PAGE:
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A Paradox, Followed By a Quandary. The Wizard's Wrath. The Wizard's New Experience, and His Later Reflections Thereon. "Shelyid's Wild Ride." A Lousely Schism. The Crud's Doom. A Parting!

"Unspeakable gnome!" oathed Zulkeh. "What have you done?"

"I didn't do anything, master," whined Shelyid. "I just took the thing like you gave it to me."

"The seal is broken! Look you, 'tis broken!"

"It's not my fault," pouted the dwarf. "I didn't break it. I didn't do nothing!"

"Anything," corrected the mage. Then, still glaring, he stroked his beard. " 'Tis true," he mused, "there is no way such a novice as yourself could have broken the seal. Still, 'tis odd. 'Tis most odd!"

"Who cares how it got broken?" interjected Ignace. "It is broken, right—the seal, I mean?"

"Certainly!" snorted the mage. "Can you not—"

"Then it don't matter how it got broken!" cried Ignace. "And don't bother with my grammar," he added, forestalling the mage, "I'm to old to change habits. The important thing is to get out of here quick. We got what we came for, so let's go!"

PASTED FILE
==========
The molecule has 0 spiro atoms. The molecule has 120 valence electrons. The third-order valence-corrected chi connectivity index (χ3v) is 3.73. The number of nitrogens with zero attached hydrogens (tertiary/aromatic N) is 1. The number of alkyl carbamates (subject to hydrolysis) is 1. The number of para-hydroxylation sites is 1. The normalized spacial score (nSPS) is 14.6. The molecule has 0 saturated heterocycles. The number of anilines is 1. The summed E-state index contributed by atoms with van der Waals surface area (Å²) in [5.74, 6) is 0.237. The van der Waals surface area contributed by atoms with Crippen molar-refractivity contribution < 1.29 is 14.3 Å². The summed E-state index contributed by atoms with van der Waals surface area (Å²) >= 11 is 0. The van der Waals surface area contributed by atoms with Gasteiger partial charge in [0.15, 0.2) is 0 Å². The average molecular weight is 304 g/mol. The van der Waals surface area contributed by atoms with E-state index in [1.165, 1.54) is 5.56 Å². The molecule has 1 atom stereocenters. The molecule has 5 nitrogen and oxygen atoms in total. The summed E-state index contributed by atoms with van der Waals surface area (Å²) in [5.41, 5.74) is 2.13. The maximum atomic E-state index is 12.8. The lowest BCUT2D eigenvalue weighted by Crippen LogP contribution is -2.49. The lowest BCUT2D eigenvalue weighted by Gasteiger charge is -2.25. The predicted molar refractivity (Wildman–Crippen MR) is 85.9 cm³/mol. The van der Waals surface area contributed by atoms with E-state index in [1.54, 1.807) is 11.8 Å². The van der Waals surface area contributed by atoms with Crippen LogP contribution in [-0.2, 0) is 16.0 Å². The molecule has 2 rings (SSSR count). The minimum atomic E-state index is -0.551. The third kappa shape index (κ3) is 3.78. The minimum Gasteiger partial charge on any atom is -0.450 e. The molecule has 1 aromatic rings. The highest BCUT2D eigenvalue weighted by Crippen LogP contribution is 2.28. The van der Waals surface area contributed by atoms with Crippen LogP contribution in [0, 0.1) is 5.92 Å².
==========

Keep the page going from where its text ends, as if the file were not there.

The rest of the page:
"But the paradox—" protested Zulkeh. 'Twas of no use. Ignace snatched the relic from Shelyid's hand and headed out the door, Greyboar close behind. After a moment, the wizard threw up his hands in frustration.

"Bah!" he oathed. "I fear Ignace is right. Come, Shelyid, we must depart." And so saying, the mage followed the strangler and his agent. "Still," he was heard to mutter, " 'tis most mysterious, most enigmatic!"